Most gardeners are aware of zone systems that help us determine the plants we can grow in our gardens. Perhaps the most commonly used zone map in North America is the USDA Plant Hardiness Zone Map, which is based on area temperature readings. It defines 11 zones, with each zone determined by the average lowest temperature in that area. Zones rise in increments of 10 degrees: the higher the zone number, the warmer the area. However, these zones are only guidelines, not hard and fast rules for what you can and cannot grow. Here are some additional factors that affect your choice of plants:
The USDA Plant Hardiness Zone Map divides areas by temperature, but it is not perfect. Each area and garden has mini-zones (called microclimates) that no zone map can show. Microclimates are areas that are different from the surrounding area in topography, exposure to wind and sun, drainage, or other factors. The differences in these microclimates may add or subtract a zone or even two. For example, a south-facing wall may be a zone warmer than the rest of your yard because the heat absorbed by the wall warms the soil in that particular area.
The weather also plays an important role because zones represent the average low temperature for an area. A particularly harsh winter in Zone 5, for instance, might actually be a Zone 4 or Zone 3 winter. Likewise, an especially warm winter might only be as cold as a Zone 6 or Zone 7 winter. This is especially true for gardeners who live on or near a border between two zones.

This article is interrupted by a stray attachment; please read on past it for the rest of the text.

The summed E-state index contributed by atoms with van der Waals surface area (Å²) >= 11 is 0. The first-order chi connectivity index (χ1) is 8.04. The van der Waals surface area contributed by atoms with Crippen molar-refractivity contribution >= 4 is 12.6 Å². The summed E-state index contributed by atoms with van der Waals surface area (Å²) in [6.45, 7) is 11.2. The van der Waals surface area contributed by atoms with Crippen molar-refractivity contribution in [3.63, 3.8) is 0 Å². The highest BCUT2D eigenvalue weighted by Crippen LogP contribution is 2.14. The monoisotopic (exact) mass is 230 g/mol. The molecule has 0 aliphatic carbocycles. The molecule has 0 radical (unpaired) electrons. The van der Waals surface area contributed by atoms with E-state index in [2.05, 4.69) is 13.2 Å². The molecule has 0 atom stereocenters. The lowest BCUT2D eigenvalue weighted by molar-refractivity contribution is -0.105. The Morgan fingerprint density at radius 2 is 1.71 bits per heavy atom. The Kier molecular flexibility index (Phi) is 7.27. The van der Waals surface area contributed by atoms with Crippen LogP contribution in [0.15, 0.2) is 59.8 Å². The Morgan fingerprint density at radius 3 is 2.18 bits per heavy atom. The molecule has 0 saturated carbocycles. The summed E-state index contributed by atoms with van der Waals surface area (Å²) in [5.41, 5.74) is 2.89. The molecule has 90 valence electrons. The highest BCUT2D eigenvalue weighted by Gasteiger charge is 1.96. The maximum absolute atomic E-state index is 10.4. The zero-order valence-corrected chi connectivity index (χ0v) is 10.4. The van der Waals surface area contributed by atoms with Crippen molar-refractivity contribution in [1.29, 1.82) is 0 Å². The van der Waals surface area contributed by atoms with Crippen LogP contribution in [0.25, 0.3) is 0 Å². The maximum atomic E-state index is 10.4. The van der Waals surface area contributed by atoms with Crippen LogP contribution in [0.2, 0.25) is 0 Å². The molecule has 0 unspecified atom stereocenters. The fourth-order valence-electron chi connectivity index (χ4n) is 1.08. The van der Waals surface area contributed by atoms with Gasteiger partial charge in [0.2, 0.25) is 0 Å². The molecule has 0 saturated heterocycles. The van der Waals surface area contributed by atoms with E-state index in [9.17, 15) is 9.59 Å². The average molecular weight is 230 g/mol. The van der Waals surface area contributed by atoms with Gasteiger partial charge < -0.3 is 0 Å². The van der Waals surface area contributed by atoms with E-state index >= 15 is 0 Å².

The kind of plant you grow makes a difference. Trees, shrubs, and woody vines are exposed to whatever winter temperatures your area receives. Herbaceous perennials and biennials, on the other hand, die to the ground each year. This keeps their crowns protected in the soil from some of the harshest weather. The fact that they die back also allows you to mulch them. Several inches of winter mulch can help moderate the effects of cold weather.
Strong, healthy plants withstand harsher conditions than plants struggling to survive. If your plants were stressed by a summer drought, they might be more susceptible to winter damage than if the summer had been moist and mild, for example.
Soil also plays a role in plant hardiness. Many herbaceous plants survive better in sandy soils because these soils drain well. Clay soils, on the other hand, retain water. When the water freezes around plant roots, it can compromise their hardiness.
The USDA Plant Hardiness Zone Map does not take into account summer heat, either. Many plants, such as Himalayan blue poppies (Meconopsis spp.), do not withstand warm temperatures, even though they tolerate quite a bit of cold. The American Horticultural Society has created a Plant Heat-Zone Map that marks areas in the U.S. by the number of annual days above 86°F (the point at which plants suffer heat stress). Heat-zone ratings are gradually appearing in catalogs, books, and plant labels.
Other zone systems
Natural Resources Canada and Agriculture and Agri-Food Canada released a map of Canadian zones that is quite different from the USDA map. Additionally, many gardeners on the West Coast rely on a zone system created by Sunset Publishing that takes into account other factors besides temperature. The important thing to remember is that no zone system is perfect, and should only be used as a guide.